Cancer treatment made more effective and personalized with mathematical tools.
iCombine’s team leader Jing Tang felt excited when he heard their team was chosen for the final stage of the Helsinki Challenge competition.
“Our team has a strong background as a research group and we have worked really hard to develop our solution. We are definitely going to celebrate our team and our place in the finals before the summer holidays”, rejoices Tang.
The team aims to create a way to find the most effective treatment for individual cancer patients. At the moment only 25 % of cancer drugs have some benefits for the patients. iCombine wants to help clinicians find the right drug for the right patient at the right time. Their data integration platform helps translate biomedical data into specific treatment options.
Raising awareness for personalized medicine
Cancer is a disease that may affect many of us one way or another. According to the team, people may not know about the benefits of personalized medicine. Currently iCombine is trying to raise public recognition for their work worldwide.
“Helsinki Challenge has offered us tremendous opportunities. Yesterday I was pitching our solution to a group of Chinese journalists. We have also been in contact with experts in India”, tells Tang.
For Tang, the Pitch Nights have been the most interesting and unique experience of Helsinki Challenge. Tang and his team prepared thoroughly before every pitch.
“We had our own rehearsals before both Pitch Nights. It has been important to practise together and get feedback from the team. The accelerator program has really raised our team spirit. We have had more chances to talk about how to reach out to people and how to discover something new that is not within our own research area.”
Support of the whole community
During their Helsinki Challenge journey, the team has found new collaborators and formed a community of supporters around them. The team for example found a pathologist to provide them with more cancer samples for their screenings. According to Tang, also his colleagues at FIMM have been very supportive.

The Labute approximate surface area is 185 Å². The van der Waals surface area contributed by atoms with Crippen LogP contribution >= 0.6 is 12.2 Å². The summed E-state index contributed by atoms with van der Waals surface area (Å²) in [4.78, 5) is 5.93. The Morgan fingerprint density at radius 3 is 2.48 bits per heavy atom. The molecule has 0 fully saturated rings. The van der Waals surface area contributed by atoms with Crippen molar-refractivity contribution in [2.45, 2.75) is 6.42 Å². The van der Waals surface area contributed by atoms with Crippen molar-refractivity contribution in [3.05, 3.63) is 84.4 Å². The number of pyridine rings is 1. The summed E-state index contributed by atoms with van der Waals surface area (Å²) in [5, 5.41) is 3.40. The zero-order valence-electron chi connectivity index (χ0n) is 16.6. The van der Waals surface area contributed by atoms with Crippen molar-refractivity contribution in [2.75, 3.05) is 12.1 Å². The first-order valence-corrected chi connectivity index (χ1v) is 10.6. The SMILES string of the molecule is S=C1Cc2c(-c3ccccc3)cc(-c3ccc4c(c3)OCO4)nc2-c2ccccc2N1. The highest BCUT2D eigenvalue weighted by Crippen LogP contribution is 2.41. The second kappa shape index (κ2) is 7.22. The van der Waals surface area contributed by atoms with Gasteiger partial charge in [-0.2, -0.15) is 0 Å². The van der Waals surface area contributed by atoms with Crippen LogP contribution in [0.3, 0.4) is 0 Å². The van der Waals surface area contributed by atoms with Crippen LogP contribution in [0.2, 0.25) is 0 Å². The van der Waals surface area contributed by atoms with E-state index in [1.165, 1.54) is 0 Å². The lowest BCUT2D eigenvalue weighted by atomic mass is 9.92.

“My colleagues have been following us and the accelerator process from the very beginning. We have also had help in finding potential collaborators. So I would say it is not only about the ten people in our team that are working for our solution. It is the whole community. ”
In autumn the finalist teams of are travelling to Brussels. They will participate in a bootcamp that centers on research funding and global impact.
“We are really looking forward to the Global Impact Camp in September. It will be a totally new level for us and an opportunity to improve our solution even more.”
Read iCombine’s previous story here.
Jing Tang, team leader, Institute for Molecular Medicine Finland (FIMM), University of Helsinki, University of Turku
Samu Kurki, senior researcher, Auria Biobank, University of Turku and Turku University Hospital
Tero Aittokallio, professor, Institute for Molecular Medicine Finland (FIMM), University of Helsinki, University of Turku
Emma Andersson, post-doctoral researcher, Hematology Research Unit Helsinki, University of Helsinki and Helsinki University Central Hospital
Evgeny Kulesskiy, post-doctoral researcher, Institute for Molecular Medicine Finland (FIMM), University of Helsinki
Ashwini Kumar, PhD student, Institute for Molecular Medicine Finland (FIMM), University of Helsinki
Dimitrios Tsallos, PhD student, Institute for Molecular Medicine Finland (FIMM), University of Helsinki
Muntasir Mamun, PhD student, Institute for Molecular Medicine Finland (FIMM), University of Helsinki
Olli Dufva, PhD student, Hematology Research Unit Helsinki, University of Helsinki and Helsinki University Central Hospital
Mikko Keränen, post-doctoral researcher and fellow in clinical hematology/Hematology Research Unit Helsinki, University of Helsinki, Comprehensive Cancer Center and Helsinki University Central Hospital